And by the throte-bolle he caughte alayn,
And he hente hym despitously agayn,
And on the nose he smoot hym with his fest.
Doun ran the blody streem upon his brest;
And in the floor, with nose and mouth tobroke,
They walwe as doon two pigges in a poke;
And up they goon, and doun agayn anon,
Til that the millere sporned at a stoon,
And doun he fil bakward upon his wyf,
That wiste no thyng of this nyce stryf;
For she was falle aslepe a lite wight
With john the clerk, that waked hadde al nyght,
And with the fal out of hir sleep she breyde.
Help! hooly croys of bromeholm, she seyde,
In manus tuas! lord, to thee I calle!
Awak, symond! the feend is on me falle.
Myn herte is broken; help! I nam but deed!
Ther lyth oon upon my wombe and on myn heed.
Help, symkyn, for the false clerkes fighte!
This john stirte up as faste as ever he myghte,
And graspeth by the walles to and fro,
To fynde a staf; and she stirte up also,
And knew the estres bet than dide this john,
And by the wal a staf she foond anon,
And saugh a litel shymeryng of a light,
For at an hole in shoon the moone bright;
And by that light she saugh hem bothe two,
But sikerly she nyste who was who,
But as she saugh a whit thyng in hir ye.
And whan she gan this white thyng espye,
She wende the clerk hadde wered a volupeer,
And with the staf she drow ay neer and neer,
And wende han hit this aleyn at the fulle,
And smooth the millere on the pyled skulle,
That doun he gooth, and cride, harrow! I dye!
Thise clerkes beete hym weel and lete hym lye;
And greythen hem, and tooke hir hors anon,
And eek hire mele, and on hir wey they gon.
And at the mille yet they tooke hir cake
Of half a busshel flour, ful wel ybake. Page  60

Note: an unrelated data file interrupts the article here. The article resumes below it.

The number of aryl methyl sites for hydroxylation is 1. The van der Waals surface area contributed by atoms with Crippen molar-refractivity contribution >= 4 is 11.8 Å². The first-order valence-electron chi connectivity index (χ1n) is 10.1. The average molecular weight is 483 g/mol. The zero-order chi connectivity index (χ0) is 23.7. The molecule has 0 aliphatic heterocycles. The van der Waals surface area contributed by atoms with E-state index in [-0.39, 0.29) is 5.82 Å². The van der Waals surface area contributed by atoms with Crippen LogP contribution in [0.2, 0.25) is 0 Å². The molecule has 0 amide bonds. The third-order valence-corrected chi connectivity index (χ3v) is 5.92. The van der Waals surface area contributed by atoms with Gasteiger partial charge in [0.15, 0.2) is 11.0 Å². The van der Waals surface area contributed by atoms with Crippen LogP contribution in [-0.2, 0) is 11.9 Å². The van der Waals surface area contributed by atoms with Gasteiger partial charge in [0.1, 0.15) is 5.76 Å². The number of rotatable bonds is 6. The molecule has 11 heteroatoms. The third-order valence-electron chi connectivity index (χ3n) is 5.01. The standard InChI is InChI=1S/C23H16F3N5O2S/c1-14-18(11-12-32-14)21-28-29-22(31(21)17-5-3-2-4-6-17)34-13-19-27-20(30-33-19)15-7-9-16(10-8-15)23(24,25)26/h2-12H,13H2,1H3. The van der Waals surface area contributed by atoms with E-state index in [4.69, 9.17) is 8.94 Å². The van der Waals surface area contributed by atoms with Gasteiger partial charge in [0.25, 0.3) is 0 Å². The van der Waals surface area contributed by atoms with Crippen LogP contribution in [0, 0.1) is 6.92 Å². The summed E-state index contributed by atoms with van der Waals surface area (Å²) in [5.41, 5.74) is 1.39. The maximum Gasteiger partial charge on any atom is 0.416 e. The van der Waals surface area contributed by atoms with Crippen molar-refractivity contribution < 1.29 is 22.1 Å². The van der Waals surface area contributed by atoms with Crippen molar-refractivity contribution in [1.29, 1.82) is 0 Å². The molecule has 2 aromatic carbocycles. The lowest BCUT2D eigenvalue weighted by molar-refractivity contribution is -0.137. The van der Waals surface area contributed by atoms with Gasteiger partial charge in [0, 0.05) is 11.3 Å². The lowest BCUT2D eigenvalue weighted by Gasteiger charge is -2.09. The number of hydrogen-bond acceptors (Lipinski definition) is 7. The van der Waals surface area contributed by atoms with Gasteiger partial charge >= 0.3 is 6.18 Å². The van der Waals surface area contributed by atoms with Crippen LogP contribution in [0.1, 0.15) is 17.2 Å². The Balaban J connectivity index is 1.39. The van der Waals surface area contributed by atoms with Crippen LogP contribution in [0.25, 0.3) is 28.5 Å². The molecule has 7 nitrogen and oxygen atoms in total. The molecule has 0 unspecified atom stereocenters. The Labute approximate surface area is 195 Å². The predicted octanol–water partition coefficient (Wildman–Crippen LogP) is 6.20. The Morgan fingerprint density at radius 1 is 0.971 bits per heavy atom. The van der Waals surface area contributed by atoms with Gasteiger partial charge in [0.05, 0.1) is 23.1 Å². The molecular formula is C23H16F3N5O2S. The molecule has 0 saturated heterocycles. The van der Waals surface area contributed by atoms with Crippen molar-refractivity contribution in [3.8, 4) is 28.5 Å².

Thus is the proude millere wel ybete,
And hath ylost the gryndynge of the whete,
And payed for the soper everideel
Of aleyn and of john, that bette hym weel.
His wyf is swyved, and his doghter als.
Lo, swich it is a millere to be fals!
And therfore this proverbe is seyd ful sooth,
Hym thar nat wene wel that yvele dooth;
A gylour shal hymself bigyled be.
And god, that sitteth heighe in magestee,
Save al this compaignye, grete and smale!
Thus have I quyt the millere in my tale.

The Cook's Prologue

The cook of londoun, whil the reve spak,
For joye him thoughte he clawed him on the bak.
Ha! ha! quod he, for cristes passion,
This millere hadde a sharp conclusion
Upon his argument of herbergage!
Wel seyde salomon in his langage,
-- Ne bryng nat every man into thyn hous; --
For herberwynge by nyghte is perilous.
Wel oghte a man avysed for to be
Whom that he broghte into his pryvetee.
I pray to god, so yeve me sorwe and care
If evere, sitthe I highte hogge of ware,
Herde I a millere bettre yset a-werk.
He hadde a jape of malice in the derk.
But God forbede that we stynte heere;
And therfore, if ye vouche-sauf to heere
A tale of me, that am a povre man,
I wol yow telle, as wel as evere I kan,
A litel jape that fil in oure citee.
Oure hoost answerde and seide, I graunte it thee.
Now telle on, roger, looke that it be good;
For many a pastee hastow laten blood,